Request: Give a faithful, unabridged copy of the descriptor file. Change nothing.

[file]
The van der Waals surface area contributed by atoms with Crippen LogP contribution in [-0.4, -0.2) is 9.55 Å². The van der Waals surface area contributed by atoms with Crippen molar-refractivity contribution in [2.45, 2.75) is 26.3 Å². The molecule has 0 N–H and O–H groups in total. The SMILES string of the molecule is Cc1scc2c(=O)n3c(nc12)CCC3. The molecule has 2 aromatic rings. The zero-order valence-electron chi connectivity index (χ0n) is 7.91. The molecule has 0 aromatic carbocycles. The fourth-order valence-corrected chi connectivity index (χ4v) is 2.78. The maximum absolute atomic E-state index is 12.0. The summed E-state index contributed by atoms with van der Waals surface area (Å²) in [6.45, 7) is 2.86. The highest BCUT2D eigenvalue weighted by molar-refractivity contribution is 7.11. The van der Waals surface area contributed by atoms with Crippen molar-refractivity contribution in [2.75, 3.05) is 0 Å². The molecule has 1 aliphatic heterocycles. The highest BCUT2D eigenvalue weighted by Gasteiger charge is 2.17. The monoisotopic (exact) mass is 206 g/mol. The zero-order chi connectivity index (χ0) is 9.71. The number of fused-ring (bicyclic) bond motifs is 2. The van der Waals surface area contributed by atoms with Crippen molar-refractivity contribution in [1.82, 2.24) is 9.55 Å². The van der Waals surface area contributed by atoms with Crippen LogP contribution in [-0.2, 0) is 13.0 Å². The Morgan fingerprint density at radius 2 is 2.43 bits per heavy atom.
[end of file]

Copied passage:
The van der Waals surface area contributed by atoms with Crippen LogP contribution in [-0.4, -0.2) is 9.55 Å². The van der Waals surface area contributed by atoms with Crippen molar-refractivity contribution in [2.45, 2.75) is 26.3 Å². The molecule has 0 N–H and O–H groups in total. The SMILES string of the molecule is Cc1scc2c(=O)n3c(nc12)CCC3. The molecule has 2 aromatic rings. The zero-order valence-electron chi connectivity index (χ0n) is 7.91. The molecule has 0 aromatic carbocycles. The fourth-order valence-corrected chi connectivity index (χ4v) is 2.78. The maximum absolute atomic E-state index is 12.0. The summed E-state index contributed by atoms with van der Waals surface area (Å²) in [6.45, 7) is 2.86. The highest BCUT2D eigenvalue weighted by molar-refractivity contribution is 7.11. The van der Waals surface area contributed by atoms with Crippen molar-refractivity contribution in [2.75, 3.05) is 0 Å². The molecule has 1 aliphatic heterocycles. The highest BCUT2D eigenvalue weighted by Gasteiger charge is 2.17. The monoisotopic (exact) mass is 206 g/mol. The zero-order chi connectivity index (χ0) is 9.71. The number of fused-ring (bicyclic) bond motifs is 2. The van der Waals surface area contributed by atoms with Crippen molar-refractivity contribution in [1.82, 2.24) is 9.55 Å². The van der Waals surface area contributed by atoms with Crippen LogP contribution in [-0.2, 0) is 13.0 Å². The Morgan fingerprint density at radius 2 is 2.43 bits per heavy atom.